The violent death of African-American George Perry Floyd on May 25, 2020 shocked the world. Just a day later, protests against racism and police violence started in the United States, the United Kingdom, France, Belgium, Germany and other countries. This protest is by no means peaceful; it is marked by riots and looting. The protesters’ anger is not only directed against racial profiling in police investigations or the everyday racist discrimination of groups of the population. The anger is also directed against their own past.
Statues of Christopher Columbus, the “discoverer” of the New World, were dismantled and destroyed in various cities in the United States, as his violent behaviour towards the indigenous population of America made a decisive contribution to the transatlantic slave trade. The city of San Francisco dismantled his statue at the Coit Tower after it had been victim to vandalism three times in a week and activists meeting on social media had called for the statue to be destroyed. At the same time, a fierce debate about the naming of military bases after Confederate officers and the destruction of their statues broke out.
In the English city of Bristol, supporters of the BlackLivesMatter movement (BLM) threw the statue of Edward Colston into the city’s harbour. Colston was not just a slave trader who was responsible for the enslavement of over 80,000 men, women and children between 1672 and 1689. He was also a benefactor who brought wealth to Bristol during his lifetime. He bequeathed his fortune to the city after his death; streets, buildings and other monuments were named after him. Dealing with his statue will split the population for many years. Some of Bristol’s residents want to honour the memory of Colston. Others emphasize the importance of Colston for the transatlantic slave trade, colonization and exploitation and expects a critical analysis of the city’s history, with no worship of slave traders. In London, the statue of Winston Churchill in Parliament Square had to be saved from demonstrators. Despite his importance as a statesman and adversary to Hitler, Churchill also had a dark side that is often kept secret in public. In 1943, as the British Prime Minister, Churchill was largely responsible for the famine in Bengal, in which around 3 million people died.
Iconoclasm is strongly condemned by governments worldwide. It represents a phenomenon that was a symbol of political or religious revolution already in antiquity and up to the modern age. In Egypt in the 14th century BC, Pharaoh Akhenaten undertook a comprehensive reorientation of Egyptian religion, politics and art. Only after the death of Akhenaten and his successor Semenchkare were the testimonies of the “Amarna period” destroyed and the old gods continued to be worshiped. In order to erase the memory of the hated “heretic pharaoh”, his statues were destroyed and portraits or names were erased in temples and other places. In the first century AD, the Roman emperor Nero suffered a similar fate. Because of his political unpredictability and behaviour, which seemed unworthy of an emperor, he was subject to damnatio memoriae (the condemnation of memory) during his lifetime.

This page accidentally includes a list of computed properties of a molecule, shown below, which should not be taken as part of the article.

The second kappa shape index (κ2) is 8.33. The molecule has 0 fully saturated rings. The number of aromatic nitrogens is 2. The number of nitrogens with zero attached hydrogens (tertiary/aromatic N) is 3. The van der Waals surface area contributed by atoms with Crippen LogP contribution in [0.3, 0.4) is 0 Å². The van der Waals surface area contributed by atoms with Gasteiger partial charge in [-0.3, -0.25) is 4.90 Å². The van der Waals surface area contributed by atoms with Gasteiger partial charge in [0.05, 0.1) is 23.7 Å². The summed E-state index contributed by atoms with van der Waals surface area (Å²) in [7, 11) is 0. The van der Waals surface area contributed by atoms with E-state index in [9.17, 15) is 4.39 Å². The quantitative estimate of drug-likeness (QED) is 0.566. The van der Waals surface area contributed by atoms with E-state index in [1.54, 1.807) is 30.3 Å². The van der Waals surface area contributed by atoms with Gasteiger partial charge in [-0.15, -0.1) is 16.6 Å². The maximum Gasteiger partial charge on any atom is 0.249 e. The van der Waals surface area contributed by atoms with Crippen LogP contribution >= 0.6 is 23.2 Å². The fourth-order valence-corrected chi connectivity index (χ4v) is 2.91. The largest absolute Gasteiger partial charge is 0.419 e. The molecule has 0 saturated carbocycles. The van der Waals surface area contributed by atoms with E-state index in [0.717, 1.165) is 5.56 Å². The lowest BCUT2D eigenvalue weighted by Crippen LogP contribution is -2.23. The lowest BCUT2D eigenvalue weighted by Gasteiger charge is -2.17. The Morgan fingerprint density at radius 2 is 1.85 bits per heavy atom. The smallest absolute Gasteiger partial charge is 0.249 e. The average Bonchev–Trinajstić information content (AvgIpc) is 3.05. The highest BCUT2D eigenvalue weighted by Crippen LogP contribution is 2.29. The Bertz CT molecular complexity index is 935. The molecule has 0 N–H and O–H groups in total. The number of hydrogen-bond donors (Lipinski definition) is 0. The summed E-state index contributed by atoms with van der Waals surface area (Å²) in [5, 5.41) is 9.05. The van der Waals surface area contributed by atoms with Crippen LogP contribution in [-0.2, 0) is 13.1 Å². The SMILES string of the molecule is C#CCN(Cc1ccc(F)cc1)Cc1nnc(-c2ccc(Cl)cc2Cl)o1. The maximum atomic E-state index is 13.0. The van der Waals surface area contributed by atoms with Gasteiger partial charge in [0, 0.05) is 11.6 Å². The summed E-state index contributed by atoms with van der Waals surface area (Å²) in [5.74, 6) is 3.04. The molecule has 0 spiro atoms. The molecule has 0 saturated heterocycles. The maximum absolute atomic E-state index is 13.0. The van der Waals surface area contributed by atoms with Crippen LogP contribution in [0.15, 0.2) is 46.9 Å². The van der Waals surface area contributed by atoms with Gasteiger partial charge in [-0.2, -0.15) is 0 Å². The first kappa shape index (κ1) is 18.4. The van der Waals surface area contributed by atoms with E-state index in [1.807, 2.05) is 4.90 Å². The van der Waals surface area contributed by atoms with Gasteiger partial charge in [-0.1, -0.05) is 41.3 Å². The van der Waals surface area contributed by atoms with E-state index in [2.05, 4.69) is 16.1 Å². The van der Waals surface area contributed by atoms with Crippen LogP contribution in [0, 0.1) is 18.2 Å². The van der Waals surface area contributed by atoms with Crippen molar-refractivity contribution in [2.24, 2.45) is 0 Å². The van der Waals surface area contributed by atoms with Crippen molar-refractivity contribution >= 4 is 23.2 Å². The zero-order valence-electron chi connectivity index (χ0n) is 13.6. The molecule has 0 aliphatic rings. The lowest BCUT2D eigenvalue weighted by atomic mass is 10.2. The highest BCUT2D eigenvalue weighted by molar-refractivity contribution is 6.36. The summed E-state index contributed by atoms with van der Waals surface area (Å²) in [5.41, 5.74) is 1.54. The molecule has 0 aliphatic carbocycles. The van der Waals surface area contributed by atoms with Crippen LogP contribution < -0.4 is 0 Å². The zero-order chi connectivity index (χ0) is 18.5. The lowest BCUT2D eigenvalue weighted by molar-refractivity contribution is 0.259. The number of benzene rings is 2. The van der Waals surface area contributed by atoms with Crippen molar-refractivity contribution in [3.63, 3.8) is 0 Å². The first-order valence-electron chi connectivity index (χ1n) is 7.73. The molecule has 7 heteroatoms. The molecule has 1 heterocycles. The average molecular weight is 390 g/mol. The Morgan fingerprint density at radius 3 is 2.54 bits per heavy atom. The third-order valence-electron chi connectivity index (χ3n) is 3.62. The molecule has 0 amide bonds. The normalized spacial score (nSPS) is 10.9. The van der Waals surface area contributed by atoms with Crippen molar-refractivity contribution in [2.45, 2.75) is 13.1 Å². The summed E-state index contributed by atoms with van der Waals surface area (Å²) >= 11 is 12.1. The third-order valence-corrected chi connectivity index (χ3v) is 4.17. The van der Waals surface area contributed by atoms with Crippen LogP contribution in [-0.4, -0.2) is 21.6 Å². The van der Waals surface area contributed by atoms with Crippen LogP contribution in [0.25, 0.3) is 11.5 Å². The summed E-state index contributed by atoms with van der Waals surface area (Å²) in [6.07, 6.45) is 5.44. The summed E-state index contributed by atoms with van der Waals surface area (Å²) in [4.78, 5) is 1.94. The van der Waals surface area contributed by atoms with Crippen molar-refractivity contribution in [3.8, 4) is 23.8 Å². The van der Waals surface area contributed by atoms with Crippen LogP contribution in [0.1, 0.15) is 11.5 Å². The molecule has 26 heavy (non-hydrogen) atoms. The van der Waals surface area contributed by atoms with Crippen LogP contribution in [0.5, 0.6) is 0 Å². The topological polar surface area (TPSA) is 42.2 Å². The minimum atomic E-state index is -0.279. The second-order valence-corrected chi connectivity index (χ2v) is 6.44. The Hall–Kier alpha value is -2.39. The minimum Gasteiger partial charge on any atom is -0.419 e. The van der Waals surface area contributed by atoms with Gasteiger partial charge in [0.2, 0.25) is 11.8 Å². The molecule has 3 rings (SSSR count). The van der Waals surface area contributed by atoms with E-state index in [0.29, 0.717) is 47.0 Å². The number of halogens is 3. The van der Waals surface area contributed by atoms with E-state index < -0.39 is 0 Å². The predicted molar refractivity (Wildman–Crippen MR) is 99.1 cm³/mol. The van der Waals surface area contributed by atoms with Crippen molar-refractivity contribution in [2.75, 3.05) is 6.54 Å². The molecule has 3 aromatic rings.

The destruction and prohibition of symbols of National Socialism or the destruction of the Berlin Wall, which initiated the beginning of German reunification, had a lasting impact on Germany’s history in the 20th century and paved the way for important political and social developments. In contrast, the destruction of Bamiyan’s Buddha statues in the heart of Afghanistan provoked a worldwide outcry. The 53 and 35 m high statues were listed as World Heritage by UNESCO and were destroyed by the Taliban in 2001. The aim of this performative iconoclasm was not only to erase un-Islamic features, but also to attack the western concept of cultural heritage.
The worldwide protests against racism and police violence are now directed against the cultural heritage of the respective cities and countries, against statues and other monuments. History will show whether this anger really leads to a change in society and equal rights for all communities.
[Image: The taller Buddha of Bamiyan before (left picture) and after destruction (right)].
(Von Buddha_Bamiyan_1963.jpg: UNESCO/A Lezine; Original uploader was Tsui at de.wikipedia.Later version(s) were uploaded by Liberal Freemason at de.wikipedia.Buddhas_of_Bamiyan4.jpg: Carl Montgomeryderivative work: Zaccarias (talk) – Buddha_Bamiyan_1963.jpgBuddhas_of_Bamiyan4.jpg, CC BY-SA 3.0, https://commons.wikimedia.org/w/index.php?curid=8249891)